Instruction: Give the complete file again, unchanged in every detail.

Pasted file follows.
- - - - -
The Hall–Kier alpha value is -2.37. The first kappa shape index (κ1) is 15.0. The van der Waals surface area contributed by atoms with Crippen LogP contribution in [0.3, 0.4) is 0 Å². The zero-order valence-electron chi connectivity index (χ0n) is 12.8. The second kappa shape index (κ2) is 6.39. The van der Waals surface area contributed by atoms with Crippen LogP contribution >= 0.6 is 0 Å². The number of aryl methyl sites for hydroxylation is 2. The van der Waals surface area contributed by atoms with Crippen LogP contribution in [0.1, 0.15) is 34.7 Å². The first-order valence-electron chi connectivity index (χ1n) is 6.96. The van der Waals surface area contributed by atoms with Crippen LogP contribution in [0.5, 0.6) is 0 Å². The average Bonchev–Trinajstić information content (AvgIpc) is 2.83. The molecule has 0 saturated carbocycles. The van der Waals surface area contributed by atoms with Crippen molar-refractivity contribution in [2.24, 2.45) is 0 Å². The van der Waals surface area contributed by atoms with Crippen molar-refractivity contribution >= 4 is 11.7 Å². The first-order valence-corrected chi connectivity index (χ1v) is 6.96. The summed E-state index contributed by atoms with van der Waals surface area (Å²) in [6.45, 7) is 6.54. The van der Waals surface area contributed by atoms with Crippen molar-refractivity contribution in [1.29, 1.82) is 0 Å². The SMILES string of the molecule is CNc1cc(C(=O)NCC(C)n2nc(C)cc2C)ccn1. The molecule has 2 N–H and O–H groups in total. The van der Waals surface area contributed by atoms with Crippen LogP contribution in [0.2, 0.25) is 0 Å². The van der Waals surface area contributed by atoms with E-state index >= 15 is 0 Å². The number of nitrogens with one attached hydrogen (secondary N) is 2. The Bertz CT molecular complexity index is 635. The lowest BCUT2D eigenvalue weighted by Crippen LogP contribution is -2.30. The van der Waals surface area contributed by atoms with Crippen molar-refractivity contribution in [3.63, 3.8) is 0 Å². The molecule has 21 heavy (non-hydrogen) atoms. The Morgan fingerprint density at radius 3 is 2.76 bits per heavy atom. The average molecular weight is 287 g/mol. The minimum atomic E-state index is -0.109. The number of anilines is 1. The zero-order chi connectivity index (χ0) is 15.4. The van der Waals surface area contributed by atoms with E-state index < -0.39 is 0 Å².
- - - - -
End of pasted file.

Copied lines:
The Hall–Kier alpha value is -2.37. The first kappa shape index (κ1) is 15.0. The van der Waals surface area contributed by atoms with Crippen LogP contribution in [0.3, 0.4) is 0 Å². The zero-order valence-electron chi connectivity index (χ0n) is 12.8. The second kappa shape index (κ2) is 6.39. The van der Waals surface area contributed by atoms with Crippen LogP contribution >= 0.6 is 0 Å². The number of aryl methyl sites for hydroxylation is 2. The van der Waals surface area contributed by atoms with Crippen LogP contribution in [0.1, 0.15) is 34.7 Å². The first-order valence-electron chi connectivity index (χ1n) is 6.96. The van der Waals surface area contributed by atoms with Crippen LogP contribution in [0.5, 0.6) is 0 Å². The average Bonchev–Trinajstić information content (AvgIpc) is 2.83. The molecule has 0 saturated carbocycles. The van der Waals surface area contributed by atoms with Crippen molar-refractivity contribution in [2.24, 2.45) is 0 Å². The van der Waals surface area contributed by atoms with Crippen molar-refractivity contribution >= 4 is 11.7 Å². The first-order valence-corrected chi connectivity index (χ1v) is 6.96. The summed E-state index contributed by atoms with van der Waals surface area (Å²) in [6.45, 7) is 6.54. The van der Waals surface area contributed by atoms with Crippen molar-refractivity contribution in [1.29, 1.82) is 0 Å². The SMILES string of the molecule is CNc1cc(C(=O)NCC(C)n2nc(C)cc2C)ccn1. The molecule has 2 N–H and O–H groups in total. The van der Waals surface area contributed by atoms with Crippen LogP contribution in [0.2, 0.25) is 0 Å². The van der Waals surface area contributed by atoms with E-state index >= 15 is 0 Å². The number of nitrogens with one attached hydrogen (secondary N) is 2. The Bertz CT molecular complexity index is 635. The lowest BCUT2D eigenvalue weighted by Crippen LogP contribution is -2.30. The van der Waals surface area contributed by atoms with Crippen molar-refractivity contribution in [3.63, 3.8) is 0 Å². The molecule has 21 heavy (non-hydrogen) atoms. The Morgan fingerprint density at radius 3 is 2.76 bits per heavy atom. The average molecular weight is 287 g/mol. The minimum atomic E-state index is -0.109. The number of anilines is 1. The zero-order chi connectivity index (χ0) is 15.4. The van der Waals surface area contributed by atoms with E-state index < -0.39 is 0 Å².